"Despite the fact that 2022 was an incredibly challenging year due to forced shutdowns, very high interest rates, and many delivery challenges," Tesla CEO, Elon Musk, said during the call. "It's worth noting that all these records were in the face of massive difficulties. a credit to the team for achieving that."

The final quarter of 2022 was especially volatile for the electric automaker following the finalization of Musk's Twitter acquisition in late October. While the billionaire sought to split his attention between his EV company, his spaceship company and his new social media platform, Tesla shareholders revolted, furious that the automaker had lost some $620 billion in market capitalization that year. Musks antics at Twitter combined with his sale of Tesla stock to fund the acquisition sent the EV company's ticker tumbling, resulting in drastic price cuts — by as much as $20,500 in some cases. This, in turn, saw customers in China, angry that they had just purchased their vehicles at a higher price, raid Tesla showrooms to demand answers and restitution.  

"The most common question we've been getting on investors is about demand," Musk said. "I want to put that concern to rest. Thus far in January, we've seen the strongest orders here today then ever in our history, we currently are seeing orders at Almost twice the rate of production."

"It's hard to say whether that will continue at twice the rate of production," he continued. "Orders are high and we've actually raised the Model Y price up a little bit in response to that. We think demand will be good despite, probably, a contraction in the automotive market as a whole."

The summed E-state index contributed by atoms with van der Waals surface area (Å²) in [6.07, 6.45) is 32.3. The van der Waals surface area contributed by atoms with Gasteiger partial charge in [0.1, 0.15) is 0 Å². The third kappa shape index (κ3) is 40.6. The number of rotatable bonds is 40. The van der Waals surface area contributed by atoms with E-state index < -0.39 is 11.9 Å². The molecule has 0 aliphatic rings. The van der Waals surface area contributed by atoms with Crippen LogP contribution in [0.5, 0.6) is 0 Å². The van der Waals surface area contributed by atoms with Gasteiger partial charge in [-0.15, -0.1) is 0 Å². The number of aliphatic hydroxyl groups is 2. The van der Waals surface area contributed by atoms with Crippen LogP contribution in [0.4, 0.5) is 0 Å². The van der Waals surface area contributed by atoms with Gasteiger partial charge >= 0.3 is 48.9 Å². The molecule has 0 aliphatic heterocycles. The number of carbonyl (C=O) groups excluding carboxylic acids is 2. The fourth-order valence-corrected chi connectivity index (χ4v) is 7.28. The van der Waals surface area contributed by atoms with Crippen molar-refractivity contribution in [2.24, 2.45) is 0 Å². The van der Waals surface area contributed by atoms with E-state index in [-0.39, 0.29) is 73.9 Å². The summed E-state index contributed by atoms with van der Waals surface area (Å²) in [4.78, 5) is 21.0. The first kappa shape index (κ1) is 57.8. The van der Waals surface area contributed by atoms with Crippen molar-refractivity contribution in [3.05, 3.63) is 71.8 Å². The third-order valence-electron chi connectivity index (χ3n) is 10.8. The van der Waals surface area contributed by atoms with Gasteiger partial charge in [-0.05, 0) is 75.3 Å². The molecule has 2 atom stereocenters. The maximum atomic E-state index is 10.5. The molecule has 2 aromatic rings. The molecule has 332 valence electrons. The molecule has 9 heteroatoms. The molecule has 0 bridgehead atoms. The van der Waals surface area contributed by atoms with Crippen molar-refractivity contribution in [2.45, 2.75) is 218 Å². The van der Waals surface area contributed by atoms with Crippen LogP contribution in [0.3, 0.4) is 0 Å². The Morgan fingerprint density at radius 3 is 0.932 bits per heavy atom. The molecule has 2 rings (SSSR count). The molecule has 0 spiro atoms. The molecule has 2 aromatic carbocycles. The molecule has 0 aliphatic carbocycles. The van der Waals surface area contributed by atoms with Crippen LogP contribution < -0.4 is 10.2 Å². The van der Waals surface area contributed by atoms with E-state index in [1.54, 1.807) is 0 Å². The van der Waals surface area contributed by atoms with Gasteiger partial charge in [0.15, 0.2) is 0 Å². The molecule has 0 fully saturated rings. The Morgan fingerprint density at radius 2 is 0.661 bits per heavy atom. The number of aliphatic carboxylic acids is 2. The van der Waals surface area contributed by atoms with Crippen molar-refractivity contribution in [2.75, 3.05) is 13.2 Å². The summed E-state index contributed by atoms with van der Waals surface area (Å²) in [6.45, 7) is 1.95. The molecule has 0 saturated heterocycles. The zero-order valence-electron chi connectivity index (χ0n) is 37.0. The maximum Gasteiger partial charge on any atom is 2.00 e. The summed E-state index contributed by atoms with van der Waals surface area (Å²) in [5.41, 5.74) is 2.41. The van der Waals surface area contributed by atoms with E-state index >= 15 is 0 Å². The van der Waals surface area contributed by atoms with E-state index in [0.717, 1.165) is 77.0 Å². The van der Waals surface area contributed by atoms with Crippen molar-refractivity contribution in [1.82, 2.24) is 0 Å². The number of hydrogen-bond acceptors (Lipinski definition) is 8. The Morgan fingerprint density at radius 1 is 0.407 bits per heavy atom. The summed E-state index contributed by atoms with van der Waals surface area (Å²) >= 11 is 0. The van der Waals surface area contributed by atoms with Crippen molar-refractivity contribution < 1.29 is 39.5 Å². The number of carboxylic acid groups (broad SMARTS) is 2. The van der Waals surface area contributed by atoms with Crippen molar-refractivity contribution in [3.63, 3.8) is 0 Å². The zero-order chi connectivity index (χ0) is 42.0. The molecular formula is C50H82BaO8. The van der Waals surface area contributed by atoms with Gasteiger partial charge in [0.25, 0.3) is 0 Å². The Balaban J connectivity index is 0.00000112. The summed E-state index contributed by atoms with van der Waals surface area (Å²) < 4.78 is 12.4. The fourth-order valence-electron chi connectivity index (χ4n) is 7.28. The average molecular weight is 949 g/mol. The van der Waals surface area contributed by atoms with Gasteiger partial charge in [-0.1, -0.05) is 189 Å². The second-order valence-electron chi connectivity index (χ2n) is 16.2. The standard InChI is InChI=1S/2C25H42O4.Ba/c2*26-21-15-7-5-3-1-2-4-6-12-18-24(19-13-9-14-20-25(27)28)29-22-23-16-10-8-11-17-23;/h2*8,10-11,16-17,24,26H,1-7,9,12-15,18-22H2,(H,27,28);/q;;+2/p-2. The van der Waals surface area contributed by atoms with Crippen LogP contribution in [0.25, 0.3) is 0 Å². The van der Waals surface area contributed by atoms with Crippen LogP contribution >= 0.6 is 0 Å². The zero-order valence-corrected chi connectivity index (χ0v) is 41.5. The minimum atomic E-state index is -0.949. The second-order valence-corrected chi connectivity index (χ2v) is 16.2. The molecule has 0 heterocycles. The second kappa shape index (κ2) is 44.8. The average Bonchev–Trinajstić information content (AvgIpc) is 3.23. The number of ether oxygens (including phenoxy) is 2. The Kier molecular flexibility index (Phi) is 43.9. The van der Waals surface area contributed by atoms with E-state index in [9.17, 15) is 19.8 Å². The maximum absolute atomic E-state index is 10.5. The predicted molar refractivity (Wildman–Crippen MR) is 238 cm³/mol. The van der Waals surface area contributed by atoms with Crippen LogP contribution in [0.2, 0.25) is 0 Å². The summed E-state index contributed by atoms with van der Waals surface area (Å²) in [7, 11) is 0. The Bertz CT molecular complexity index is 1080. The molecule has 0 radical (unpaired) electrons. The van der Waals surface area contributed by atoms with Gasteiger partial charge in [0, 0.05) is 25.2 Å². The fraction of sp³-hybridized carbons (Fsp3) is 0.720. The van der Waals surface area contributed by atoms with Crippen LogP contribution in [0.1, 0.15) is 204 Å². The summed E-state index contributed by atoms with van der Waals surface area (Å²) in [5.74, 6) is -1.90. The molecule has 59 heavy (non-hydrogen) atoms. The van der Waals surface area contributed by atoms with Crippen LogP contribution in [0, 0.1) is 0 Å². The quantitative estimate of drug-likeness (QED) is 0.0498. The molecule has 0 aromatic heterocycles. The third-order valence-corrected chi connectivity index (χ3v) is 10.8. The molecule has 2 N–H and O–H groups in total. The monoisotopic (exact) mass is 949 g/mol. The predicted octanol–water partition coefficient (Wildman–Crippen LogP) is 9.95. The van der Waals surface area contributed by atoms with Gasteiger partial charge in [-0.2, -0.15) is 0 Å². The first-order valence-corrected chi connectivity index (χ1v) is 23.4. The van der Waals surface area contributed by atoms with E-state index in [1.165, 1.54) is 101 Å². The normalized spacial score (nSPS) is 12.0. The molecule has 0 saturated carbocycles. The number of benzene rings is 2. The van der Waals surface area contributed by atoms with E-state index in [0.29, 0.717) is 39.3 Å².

Those price cuts will continue into the new year. "In the near term we are accelerating our cost reduction roadmap and driving towards higher production rates," the company announced Wednesday. "In any scenario, we are prepared for short-term uncertainty, while being focused on the long-term potential of autonomy, electrification and energy solutions."

Musk also discussed recent developments regarding the company's "Full Self-Driving" beta ADAS during the call. "As of now we've deployed FSD beta to... roughly 400,000 customers in North America," he said. "Our published data shows that improvement in safety statistics is very clear. So, we would not have released FSD beta if these safety statistics were not excellent."

Despite the turbulence, Tesla continues to expand its regional production capacities. In January, the company announced its $3.6 billion investment in two new factories, one of which will produce the long-awaited, repeatedly-delayed Semi electric 18-wheeler. The company aims to produce 1.8 million vehicles in total this coming year.

Tesla’s volatile Q4 couldn’t dampen its record setting year

Between its ongoing supply chain constraints, brutal rounds of layoffs and a plummeting stock price, the past year has been a glass case of emotion for Tesla and its embattled CEO, Elon Musk. Still, the company managed to produce nearly 440,000 vehicles and delivered over 405,000 of them — year over year increases of 47 and 40 percent, respectively — Tesla announced on Wednesday during the Q4 2022 earnings call. Those are both records for Tesla, as was the full-year deliveries of 1.31 million. Profits for the year totaled $12.6 billion.